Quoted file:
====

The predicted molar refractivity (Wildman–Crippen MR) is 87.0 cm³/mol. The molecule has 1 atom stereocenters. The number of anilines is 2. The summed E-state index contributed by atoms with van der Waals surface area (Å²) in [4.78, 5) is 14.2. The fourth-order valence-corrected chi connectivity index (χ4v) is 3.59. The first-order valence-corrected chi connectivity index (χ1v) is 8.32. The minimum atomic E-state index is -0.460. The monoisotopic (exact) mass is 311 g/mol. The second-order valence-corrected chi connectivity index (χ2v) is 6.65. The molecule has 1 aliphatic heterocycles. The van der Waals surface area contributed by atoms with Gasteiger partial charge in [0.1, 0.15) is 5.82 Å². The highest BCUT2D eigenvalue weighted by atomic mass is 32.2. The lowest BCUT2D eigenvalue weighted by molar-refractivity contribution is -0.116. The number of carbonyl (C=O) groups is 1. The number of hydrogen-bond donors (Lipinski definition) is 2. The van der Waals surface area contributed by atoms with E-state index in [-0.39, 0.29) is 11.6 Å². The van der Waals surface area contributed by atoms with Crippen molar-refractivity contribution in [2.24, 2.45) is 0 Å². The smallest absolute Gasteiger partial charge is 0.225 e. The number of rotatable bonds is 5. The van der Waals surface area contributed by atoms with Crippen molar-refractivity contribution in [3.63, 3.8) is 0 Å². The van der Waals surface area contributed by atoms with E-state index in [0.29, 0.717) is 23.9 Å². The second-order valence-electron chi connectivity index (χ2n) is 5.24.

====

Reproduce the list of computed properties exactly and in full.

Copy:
The predicted molar refractivity (Wildman–Crippen MR) is 87.0 cm³/mol. The molecule has 1 atom stereocenters. The number of anilines is 2. The summed E-state index contributed by atoms with van der Waals surface area (Å²) in [4.78, 5) is 14.2. The fourth-order valence-corrected chi connectivity index (χ4v) is 3.59. The first-order valence-corrected chi connectivity index (χ1v) is 8.32. The minimum atomic E-state index is -0.460. The monoisotopic (exact) mass is 311 g/mol. The second-order valence-corrected chi connectivity index (χ2v) is 6.65. The molecule has 1 aliphatic heterocycles. The van der Waals surface area contributed by atoms with Gasteiger partial charge in [0.1, 0.15) is 5.82 Å². The highest BCUT2D eigenvalue weighted by atomic mass is 32.2. The lowest BCUT2D eigenvalue weighted by molar-refractivity contribution is -0.116. The number of carbonyl (C=O) groups is 1. The number of hydrogen-bond donors (Lipinski definition) is 2. The van der Waals surface area contributed by atoms with E-state index in [-0.39, 0.29) is 11.6 Å². The van der Waals surface area contributed by atoms with Crippen molar-refractivity contribution in [2.24, 2.45) is 0 Å². The smallest absolute Gasteiger partial charge is 0.225 e. The number of rotatable bonds is 5. The van der Waals surface area contributed by atoms with Crippen molar-refractivity contribution in [3.63, 3.8) is 0 Å². The van der Waals surface area contributed by atoms with E-state index in [0.29, 0.717) is 23.9 Å². The second-order valence-electron chi connectivity index (χ2n) is 5.24.